Report Title:

Long-Term Care; Family Caregivers; Recognition

Description:

Makes it a state objective to recognize the importance of the contributions of family caregivers and to support them, to the extent possible, in serving the long-term care needs of the State's residents.

HOUSE OF REPRESENTATIVES

H.B. NO.

2016

TWENTY-SECOND LEGISLATURE, 2004

 

STATE OF HAWAII

 


 

A BILL FOR AN ACT

 

relating to long-term care.

 

BE IT ENACTED BY THE LEGISLATURE OF THE STATE OF HAWAII:

SECTION 1. Chapter 346C, Hawaii Revised Statutes, is amended by adding a new section to be appropriately designated and to read as follows:

"346C- Family caregivers. (a) The legislature finds that the care provided annually by family caregivers for free has an estimated value of approximately $196,000,000,000. On the other hand, formal home care services are estimated to cost about $32,000,000,000 annually, and nursing home services cost about $83,000,000,000. Most people who need long-term care prefer to receive assistance and services at home and to stay in their communities, near family and friends, for as long as possible. Family caregivers provide over eighty per cent of home care services and over ninety per cent of all long-term care services. At least seventy-five per cent of all family care is provided by women. About two-thirds of older people living in the community rely solely on informal help, mainly from wives and adult daughters. Caregiving itself has become harder for all family caregivers partly because those who need long-term care are living longer with chronic illness and disabilities.

As long-term care costs continue to rise, it is in the interest of the State to devise mechanisms to assist family caregivers who care for the elderly and those who require at-home long-term care by keeping them off medicaid and out of costly nursing homes. Families can be an important part of the solution to serious long-term care system problems such as budget and workforce shortages. Family caregivers can relieve state spending on nursing home care. During times of fiscal discipline, family caregiving can be a way to reduce costs without hurting the people the State is trying to serve.

As used in this section, "family caregiver" means an individual who provides at-home care to a relative, such as a spouse, grandparent, parent, son, daughter, aunt, uncle, brother, sister, or first cousin, who: has a physical or mental impairment; has lost or never acquired the ability to function independently; or needs assistance with at least two activities of daily living, as the term is defined in section 346C-1.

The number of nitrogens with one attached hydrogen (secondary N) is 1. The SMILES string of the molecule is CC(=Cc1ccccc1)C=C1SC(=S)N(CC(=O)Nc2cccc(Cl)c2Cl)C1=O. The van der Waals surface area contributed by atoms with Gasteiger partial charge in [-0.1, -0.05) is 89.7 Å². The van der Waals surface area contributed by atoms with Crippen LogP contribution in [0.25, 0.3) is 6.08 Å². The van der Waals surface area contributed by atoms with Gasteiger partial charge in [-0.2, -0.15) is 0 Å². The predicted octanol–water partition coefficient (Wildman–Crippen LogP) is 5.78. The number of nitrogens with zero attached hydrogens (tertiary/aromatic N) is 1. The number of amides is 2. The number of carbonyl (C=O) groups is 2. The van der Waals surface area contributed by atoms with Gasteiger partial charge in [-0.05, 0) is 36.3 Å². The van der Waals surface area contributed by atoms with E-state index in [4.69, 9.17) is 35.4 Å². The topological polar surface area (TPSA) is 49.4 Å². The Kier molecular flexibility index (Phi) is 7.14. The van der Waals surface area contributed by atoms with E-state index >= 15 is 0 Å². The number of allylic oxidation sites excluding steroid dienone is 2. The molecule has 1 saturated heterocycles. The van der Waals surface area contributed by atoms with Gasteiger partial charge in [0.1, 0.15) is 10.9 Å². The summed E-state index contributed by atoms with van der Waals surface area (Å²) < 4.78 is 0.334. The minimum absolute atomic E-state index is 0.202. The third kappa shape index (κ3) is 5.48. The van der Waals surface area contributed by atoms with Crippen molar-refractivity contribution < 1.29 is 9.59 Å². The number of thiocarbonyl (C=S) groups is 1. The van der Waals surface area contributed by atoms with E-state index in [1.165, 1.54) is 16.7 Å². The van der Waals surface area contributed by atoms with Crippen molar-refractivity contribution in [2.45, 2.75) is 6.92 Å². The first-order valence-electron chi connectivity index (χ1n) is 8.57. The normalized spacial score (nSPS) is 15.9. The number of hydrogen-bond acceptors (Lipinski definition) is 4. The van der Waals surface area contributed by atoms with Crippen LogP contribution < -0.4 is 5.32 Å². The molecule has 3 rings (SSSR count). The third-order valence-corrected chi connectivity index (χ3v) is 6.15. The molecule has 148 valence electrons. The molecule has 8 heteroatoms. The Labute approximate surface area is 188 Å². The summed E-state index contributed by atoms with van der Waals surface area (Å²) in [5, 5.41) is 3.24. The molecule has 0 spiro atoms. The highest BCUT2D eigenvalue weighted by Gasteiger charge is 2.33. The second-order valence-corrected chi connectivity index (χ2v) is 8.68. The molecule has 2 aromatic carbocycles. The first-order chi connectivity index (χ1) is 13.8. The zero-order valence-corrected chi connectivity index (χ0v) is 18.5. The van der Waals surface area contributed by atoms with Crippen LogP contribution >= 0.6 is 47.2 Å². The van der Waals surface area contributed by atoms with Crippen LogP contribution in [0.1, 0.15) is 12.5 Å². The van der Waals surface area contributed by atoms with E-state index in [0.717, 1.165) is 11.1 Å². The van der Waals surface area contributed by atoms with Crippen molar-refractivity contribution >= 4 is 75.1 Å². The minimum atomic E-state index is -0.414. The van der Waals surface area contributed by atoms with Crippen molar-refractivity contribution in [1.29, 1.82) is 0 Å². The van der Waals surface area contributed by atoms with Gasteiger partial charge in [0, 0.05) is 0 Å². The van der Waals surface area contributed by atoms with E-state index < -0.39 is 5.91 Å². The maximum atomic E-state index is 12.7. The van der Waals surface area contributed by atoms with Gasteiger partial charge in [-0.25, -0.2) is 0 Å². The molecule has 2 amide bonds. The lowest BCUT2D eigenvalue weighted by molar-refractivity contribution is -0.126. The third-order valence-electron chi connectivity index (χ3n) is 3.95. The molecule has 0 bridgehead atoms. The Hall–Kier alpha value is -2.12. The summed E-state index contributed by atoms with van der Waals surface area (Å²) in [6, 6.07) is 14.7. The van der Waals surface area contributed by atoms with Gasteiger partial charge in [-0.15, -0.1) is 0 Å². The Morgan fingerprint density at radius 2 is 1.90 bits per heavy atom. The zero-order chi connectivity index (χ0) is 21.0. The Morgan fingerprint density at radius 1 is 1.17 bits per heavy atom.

(b) It is the intent of the legislature to recognize the importance of the contributions of family caregivers and to support them to the extent possible, as a state objective in serving the long-term care needs of its residents."

SECTION 2. Chapter 346D, Hawaii Revised Statutes, is amended by adding a new section to be appropriately designated and to read as follows:

"346D- Family caregivers. (a) The legislature finds that the care provided annually by family caregivers for free has an estimated value of approximately $196,000,000,000. On the other hand, formal home care services are estimated to cost about $32,000,000,000 annually, and nursing home services cost about $83,000,000,000. Most people who need long-term care prefer to receive assistance and services at home and to stay in their communities, near family and friends, for as long as possible. Family caregivers provide over eighty per cent of home care services and over ninety per cent of all long-term care services. At least seventy-five per cent of all family care is provided by women. About two-thirds of older people living in the community rely solely on informal help, mainly from wives and adult daughters. Caregiving itself has become harder for all family caregivers partly because those who need long-term care are living longer with chronic illness and disabilities.